By: Joel Nelson

 

Spring has nearly sprung, and while everyone’s getting excited for warmer weather and open-water, not all have their ducks in a row when it comes to tackle.  Especially panfish tackle.  Spring crappie and bluegill angling can be a simple affair in the shallows, but even still, it’s those tackle-box staples that seem easiest to overlook.  Lures themselves are certainly a part of the conversation, but I focus on rigging rods, reels, and line first.

 

If you haven’t invested in a panfish-specific rod yet, you’re missing out.  Anglers are willing to drop hundreds of dollars or more on technique-driven rods for bass, walleyes, and beyond, without giving second thought.  Yet, when it comes to light-biting fish like panfish species, an application where a well-balanced sensitive stick could literally mean dozens more fish per outing, so often anglers will pass.  Make that mistake no-longer, and select a 6’6” to 7’ (no that’s not too long) Light Power, Fast or Extra-Fast Action high quality carbon fiber fishing rod.  Longer rods throw small jigs further, help with precision placement in cover, and simply perform better in a variety of panfish settings.

 

Pair that with your favorite lightweight 1000-series spinning reel.  Ice reels work in a pinch, but small spool arbors rob casting distance, increase line memory, and often don’t have the drag you might need if fighting bass or pike along the way.  Make sure the reel balances well with the rod you select, such that when spooled up, you’re not too forward or rear-heavy.  2500-series reels are often overkill for panfish applications and make the process more challenging, and expensive.  Think mid-price here, not ultra-low, or ultra-high, as there’s a multitude of great options right in the middle.

 

 

For line, if you have multiple rod options, consider a nano-braid style for around heavy cover if you fish that.  Pencil reeds, brush, rocks, and Lilypad roots are hell on standard mono, so it’s nice to have a brush-beater setup.  For most other applications, a good 4-6 lb. co-polymer will do.  In extreme clear water, consider a high-end fluorocarbon to fool finicky fish in high-pressure lakes.  I find it unnecessary for the most part, but if you have a favorite fluoro that’s supple enough to get the job done, it’s never a bad thing to fish with mostly translucent line.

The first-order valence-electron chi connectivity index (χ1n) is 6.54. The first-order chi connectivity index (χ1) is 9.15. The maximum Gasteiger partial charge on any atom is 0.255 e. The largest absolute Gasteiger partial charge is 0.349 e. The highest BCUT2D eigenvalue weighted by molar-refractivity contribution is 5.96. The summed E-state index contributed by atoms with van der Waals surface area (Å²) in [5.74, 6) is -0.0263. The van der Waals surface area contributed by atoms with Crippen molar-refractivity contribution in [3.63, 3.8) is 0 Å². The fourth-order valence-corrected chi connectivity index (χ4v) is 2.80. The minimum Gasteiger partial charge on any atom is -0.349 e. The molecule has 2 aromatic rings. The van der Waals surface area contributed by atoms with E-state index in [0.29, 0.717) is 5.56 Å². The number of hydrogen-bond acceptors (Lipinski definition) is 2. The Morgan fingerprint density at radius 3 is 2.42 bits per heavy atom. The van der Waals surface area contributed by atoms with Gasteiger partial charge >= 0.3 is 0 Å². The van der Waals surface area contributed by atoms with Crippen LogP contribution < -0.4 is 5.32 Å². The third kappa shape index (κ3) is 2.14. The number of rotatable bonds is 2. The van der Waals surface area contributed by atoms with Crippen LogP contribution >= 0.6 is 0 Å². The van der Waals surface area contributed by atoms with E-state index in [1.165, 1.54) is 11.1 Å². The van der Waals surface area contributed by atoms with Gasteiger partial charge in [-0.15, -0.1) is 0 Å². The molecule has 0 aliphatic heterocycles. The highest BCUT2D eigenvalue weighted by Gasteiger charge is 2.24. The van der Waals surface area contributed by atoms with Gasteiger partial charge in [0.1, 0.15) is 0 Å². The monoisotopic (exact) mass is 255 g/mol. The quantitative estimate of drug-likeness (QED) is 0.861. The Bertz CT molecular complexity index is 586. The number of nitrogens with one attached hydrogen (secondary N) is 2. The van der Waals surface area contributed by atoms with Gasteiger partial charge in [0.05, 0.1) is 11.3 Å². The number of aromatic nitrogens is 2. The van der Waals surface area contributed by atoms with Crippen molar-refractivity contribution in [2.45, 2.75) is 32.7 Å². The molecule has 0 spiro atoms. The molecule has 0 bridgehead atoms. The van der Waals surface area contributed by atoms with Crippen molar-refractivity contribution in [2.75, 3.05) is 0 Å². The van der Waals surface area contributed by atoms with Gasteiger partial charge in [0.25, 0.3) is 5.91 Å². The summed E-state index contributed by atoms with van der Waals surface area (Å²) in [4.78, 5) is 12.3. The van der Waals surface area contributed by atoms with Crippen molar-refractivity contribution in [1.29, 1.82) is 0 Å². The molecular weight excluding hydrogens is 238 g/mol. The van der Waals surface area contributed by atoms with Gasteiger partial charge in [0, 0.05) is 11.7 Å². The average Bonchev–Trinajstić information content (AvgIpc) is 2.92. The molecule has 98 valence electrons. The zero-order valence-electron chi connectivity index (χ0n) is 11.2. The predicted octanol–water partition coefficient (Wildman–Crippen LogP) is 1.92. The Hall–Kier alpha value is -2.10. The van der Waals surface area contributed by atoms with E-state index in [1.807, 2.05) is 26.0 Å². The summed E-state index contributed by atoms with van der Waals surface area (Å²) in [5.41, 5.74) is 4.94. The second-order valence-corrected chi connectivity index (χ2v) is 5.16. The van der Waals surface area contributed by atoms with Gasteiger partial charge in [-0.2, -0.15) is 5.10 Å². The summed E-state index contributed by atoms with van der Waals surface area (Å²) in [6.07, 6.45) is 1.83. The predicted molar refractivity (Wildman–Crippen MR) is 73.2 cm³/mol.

Now focus on terminal tackle.  The boring stuff that nobody needs till they really need it.  Sinkers in multiple sizes, a variety of slip bobbers AND spring clip-on bobbers, along with bobber stops, swivels, and small octopus hooks.  That should cover most of your live-bait scenarios for all panfish species.  Bobbers and sinkers seem to be the number one and two most-needed items, respectively, in my boat come springtime no matter how well I think I’m stocked up.

 

Of course, the fun stuff is always the lures and top baits to be throwing this time of year.  I’ll break those down into a couple of my favorites per species.

Crappie Baits

  • Gypsi Jig – Perhaps the most iconic spring crappie bait, the Gypsi is also a bluegill bait in the 1/64oz. size, but I prefer the 1/32oz and 1/16oz. sizes for crappies. Put it below a float of any kind and fish near reed-beds, emerging cabbage, and lily-pads for spring crappies.  Especially early in the season, rig with a minnow and expect to get bit.
  • Impulse Rigged Mini Smelt and UV Mimic Minnow – As water warms and crappies start to roam a bit more, both of these baits are proven winners. I prefer the smaller mini-smelt offering in clearer water and the thump of the mimic minnow tail in dark or stained systems, but think of both of them as baits to make short, precision pitches near cover with.  The Mimic Minnow works well into summer and is the perfect chuck-and-wind crappie bait as water temps warm up, but both jigs can be fished in spring while making short casts to shallow crappies.

 

Bluegill Baits

  • Firefly Jig – Just as the Gypsi Jig is the quintessential crappie jig, the Firefly could be the best bluegill jig of all-time. I fish a variety of sizes depending on depth, mostly still below a float of some sort, opting for the smallest size that still fishes well.  Slow fall rates and a bit of bait can really accentuate the Firefly and make it a great inside weedline, super-shallow bluegill catching machine.  I love all the colors too, with pink/white, parakeet, sunrise, and bumblebee being just a few of my favorites.
  • Impulse Rigged Bloodworm and Impulse Rigged Mayfly – As water warms and we get nearer to the spawn, bluegills can readily be caught without bait, provided you’re offering them some shapes and colors they recognize. Mayfly larvae and bloodworms both are staples in a bluegill’s diet, so they’re both hard to beat as a bait below floats or casted.

If you don’t have all the gear above to create the perfect panfish rig, start small by putting together what you do have, and picking up a few of the staple baits listed above.  The best part is that these are classics that have stood the test of time, and you won’t be longing for the next hot bait that comes around next year.  Keep it simple, keep it fun, and enjoy some spring panfishing.

 

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